How-To

What Is a Bitcoin Faucet? How to Get Cryptocurrency for Free

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Image credit: nils.ackermann.gmail.com/Depositphotos

Many believe cryptocurrencies are a scam. Others believe they will change the course of history. But when the price of Bitcoin hit $20,000 per coin, I guarantee more than a few people turned a violent shade of green as regular people became multi-millionaires overnight.

The price has cooled since. Cryptocurrency markets are volatile (they always were, mind). Wouldn’t it be great if you could get Bitcoin and other cryptocurrencies for free? Do free cryptocurrencies even exist?

You might be surprised to find that they do.

Are There Really Free Cryptos?

There are a few ways to acquire free cryptocurrencies. However, none of them will turn you into an overnight crypto millionaire. The amounts given away by any single service are low.

There are two main sources for free cryptocurrencies: 1) Bitcoin and cryptocurrency faucets and 2) airdrops. Other sources include giveaways, games, and watching and clicking adverts.

What Is a Bitcoin Faucet?

One of the best-known sources of free Bitcoins (and other cryptocurrencies) is a faucet. A faucet “drips” small amounts of cryptocurrency over a set period of time (different rates for each faucet).

Bitcoin faucets vary in the amount they pay out, but most payments are in the range of hundreds to thousands of satoshis. At the time of writing, 100 satoshis (that’s 0.00000100 BTC) is worth $0.0036. Not much on its own, but if you return to the faucet enough, you will eventually have some cryptocurrency to play with.

But accumulating the coins isn’t always enough. In many cases, the faucet requires you to hit a minimum payout level before releasing your cryptocurrencies into your wallet.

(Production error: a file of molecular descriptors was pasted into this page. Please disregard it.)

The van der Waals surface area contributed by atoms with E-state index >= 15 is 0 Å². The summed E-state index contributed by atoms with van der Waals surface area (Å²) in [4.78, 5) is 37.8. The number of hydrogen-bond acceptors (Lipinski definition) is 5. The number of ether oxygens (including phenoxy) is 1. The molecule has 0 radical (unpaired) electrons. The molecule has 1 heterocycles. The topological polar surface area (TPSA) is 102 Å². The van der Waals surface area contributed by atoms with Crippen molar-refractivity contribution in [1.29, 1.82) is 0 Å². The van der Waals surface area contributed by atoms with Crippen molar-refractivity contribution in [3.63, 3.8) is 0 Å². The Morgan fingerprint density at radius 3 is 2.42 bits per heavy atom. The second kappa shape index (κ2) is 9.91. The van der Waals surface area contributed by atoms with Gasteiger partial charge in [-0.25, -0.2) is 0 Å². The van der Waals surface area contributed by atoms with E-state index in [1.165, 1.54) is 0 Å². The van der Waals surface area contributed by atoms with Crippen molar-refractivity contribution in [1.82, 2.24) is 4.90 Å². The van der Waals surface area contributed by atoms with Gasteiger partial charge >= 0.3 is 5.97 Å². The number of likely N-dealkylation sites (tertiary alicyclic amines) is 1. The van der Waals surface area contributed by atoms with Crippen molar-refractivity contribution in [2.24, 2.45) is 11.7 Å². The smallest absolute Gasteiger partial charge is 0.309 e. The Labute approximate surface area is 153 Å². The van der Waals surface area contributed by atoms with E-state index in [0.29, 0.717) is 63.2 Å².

There are thousands of Bitcoin faucet sites and hundreds more offering different cryptocurrencies of varying value. The actual worth in subscribing to and collecting payments from cryptocurrency faucets is an interesting value question: Are the payments so small that it isn’t worth your time? Or do you ascribe to the “value added over time” theory?

How Do Bitcoin Faucets Make Money?

Like almost everything on the internet, Bitcoin and cryptocurrency faucets make revenue with advertising money. The more people that visit the site, the more advertising revenue the sites can make. The difficulty for the numerous faucets is attracting people to begin with. The “best” faucet sites offer the users something do other than clicking a “Receive” button and closing the tab.

Some faucet sites use browser games to boost user engagement, while others offer spin-the-wheel type contests with payout-boosting prizes to allure potential and existing users. Others offer gambling games where users can stake their earnings against the site in the hope of winning more.

Unfortunately, some sites use cryptocurrency mining scripts that hijack a visitor’s CPU to mine cryptocurrency. The majority of sites using scripts of this kind are cryptojacking: stealing your CPU and electricity to earn cryptocurrencies. That said, there are some that use only a small amount of your CPU, and some may even offer the option of turning on the script. These are usually few and far between.

4 Cryptocurrency Faucet Sites to Check Out

Here are a few sites you should check out if you’re getting into crypto faucets.

  1. Faucet Hub. Faucet Hub picked up the slack when popular faucet amalgamation services FaucetBox and Paytoshi Faucet Hub brings the thousands of links for faucets all under one roof, saving you time scouring the internet looking for the best options. Better still, Faucet Hub details exactly how much you can earn, how frequently, and perhaps most importantly, if the faucet is still healthy (e.g. still has crypto to give out). You can also find links for Ethereum, Monero, Litecoin, Dogecoin, Bitcoin Cash, ZCash, and other tokens.
  2. Bonus Bitcoin. Bonus Bitcoin is a great simple bitcoin faucet. It doesn’t mess around with games, clickers, dice, or otherwise. Just click the button, grab your coins, and leave.